Brazil’s fifth-most populous city could soon be about to get an upgrade to its public transport network. Cootraps – the company that runs the public transport in Fortaleza – has announced that it will be upgrading its systems and will allow customers to pay for their bus fare in Bitcoin, card, cash, or frequent flier miles come the end of 2019. A screen will generate and display a QR code that a bus rider can scan in order to pay for the bus fare, a fairly novel way of implementing the system.
Still Potential Flaws
Should the bus passenger not have enough Bitcoin in their wallet, they could scan the QR code and get a free bus ride. Due to the fact that Bitcoin transactions still take upwards of 10 minutes – not to mention it’s rather expensive to use – means it’s not the ideal solution for bus fare. If Cootraps deploys its own Bitcoin wallet that can be used specifically for travelling by bus – similarly to how Flexa works in the US – then it could solve this issue.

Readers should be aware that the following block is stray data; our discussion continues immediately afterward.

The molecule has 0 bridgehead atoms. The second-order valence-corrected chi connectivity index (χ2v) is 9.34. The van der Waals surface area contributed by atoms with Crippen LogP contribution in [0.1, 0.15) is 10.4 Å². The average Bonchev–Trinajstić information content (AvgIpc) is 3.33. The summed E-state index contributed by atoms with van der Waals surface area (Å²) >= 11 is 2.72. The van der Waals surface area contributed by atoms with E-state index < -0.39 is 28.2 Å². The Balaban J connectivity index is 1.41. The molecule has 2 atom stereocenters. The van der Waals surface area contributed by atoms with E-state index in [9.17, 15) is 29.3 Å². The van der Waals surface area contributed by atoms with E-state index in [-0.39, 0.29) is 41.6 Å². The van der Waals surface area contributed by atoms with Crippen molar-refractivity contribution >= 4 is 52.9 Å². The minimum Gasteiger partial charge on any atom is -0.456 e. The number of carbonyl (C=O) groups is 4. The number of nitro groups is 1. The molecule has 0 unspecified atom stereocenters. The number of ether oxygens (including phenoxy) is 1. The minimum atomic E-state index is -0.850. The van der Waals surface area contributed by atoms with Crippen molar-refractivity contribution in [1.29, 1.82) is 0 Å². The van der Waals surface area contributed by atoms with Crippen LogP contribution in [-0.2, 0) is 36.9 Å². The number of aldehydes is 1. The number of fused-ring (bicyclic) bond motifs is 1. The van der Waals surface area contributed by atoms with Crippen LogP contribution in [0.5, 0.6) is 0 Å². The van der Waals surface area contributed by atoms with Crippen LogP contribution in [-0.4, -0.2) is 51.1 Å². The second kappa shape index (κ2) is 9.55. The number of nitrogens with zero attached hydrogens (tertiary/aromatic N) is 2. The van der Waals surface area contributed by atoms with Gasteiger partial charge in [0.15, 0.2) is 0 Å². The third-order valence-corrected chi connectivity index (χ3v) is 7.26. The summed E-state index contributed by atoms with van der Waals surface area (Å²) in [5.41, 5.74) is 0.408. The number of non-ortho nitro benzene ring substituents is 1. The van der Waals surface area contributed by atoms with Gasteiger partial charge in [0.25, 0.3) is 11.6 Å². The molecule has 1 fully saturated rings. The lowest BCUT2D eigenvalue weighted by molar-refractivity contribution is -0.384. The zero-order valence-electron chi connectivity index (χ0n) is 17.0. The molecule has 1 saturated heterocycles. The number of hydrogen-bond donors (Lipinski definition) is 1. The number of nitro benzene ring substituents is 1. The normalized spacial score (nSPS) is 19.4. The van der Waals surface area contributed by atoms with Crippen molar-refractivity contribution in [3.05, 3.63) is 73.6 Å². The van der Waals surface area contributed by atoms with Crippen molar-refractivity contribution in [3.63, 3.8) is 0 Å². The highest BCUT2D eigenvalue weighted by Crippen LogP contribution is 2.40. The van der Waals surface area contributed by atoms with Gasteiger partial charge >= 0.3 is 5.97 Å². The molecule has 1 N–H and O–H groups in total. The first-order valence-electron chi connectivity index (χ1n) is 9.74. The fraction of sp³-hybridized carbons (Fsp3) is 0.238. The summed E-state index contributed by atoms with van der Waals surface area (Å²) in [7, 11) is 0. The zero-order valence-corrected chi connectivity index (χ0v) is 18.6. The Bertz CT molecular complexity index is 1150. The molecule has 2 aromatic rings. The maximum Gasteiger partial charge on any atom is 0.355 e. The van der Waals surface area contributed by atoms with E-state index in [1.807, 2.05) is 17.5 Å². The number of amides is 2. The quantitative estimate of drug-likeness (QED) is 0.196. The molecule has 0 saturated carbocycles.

Following in the Footsteps of Argentina
Earlier this year, the Sistema Único de Boleto Electrónico (SUBE) in Argentina announced that it was allowing customers to top-up their travel passes with Bitcoin in 37 locations. The passes filled with Bitcoin can be used on a range of public transport vehicles, including busses, trains, and ferries. The minimum top-up value is 50 pesos and highlights Argentina’s commitment to welcoming Bitcoin into the national economy.
Is Japan Up Next?
Japan is the home of tech innovation, so it comes as no surprise that The East Japan Railway Company has teamed up with the IIJ. The duo is exploring ways to integrate Bitcoin and other cryptocurrencies into the regional rail pass system. If the pair manage to succeed, Japanese rail users will be able to pay for their rides in Bitcoin, as well as a basket of other cryptocurrencies.
Bitcoin is becoming increasingly popular in South America, largely due to the poor economic reports that are emerging from the nation’s media. As countries head into recession and hyperinflation, residents turn to Bitcoin as a way to escape poverty. By allowing people to pay for the bus in Bitcoin will mean that Cootraps continues to make money even if the Brazilian economy begins to falter and head down the same path as Venezuela – not to mention cashing in on crypto tourism which is booming at the moment.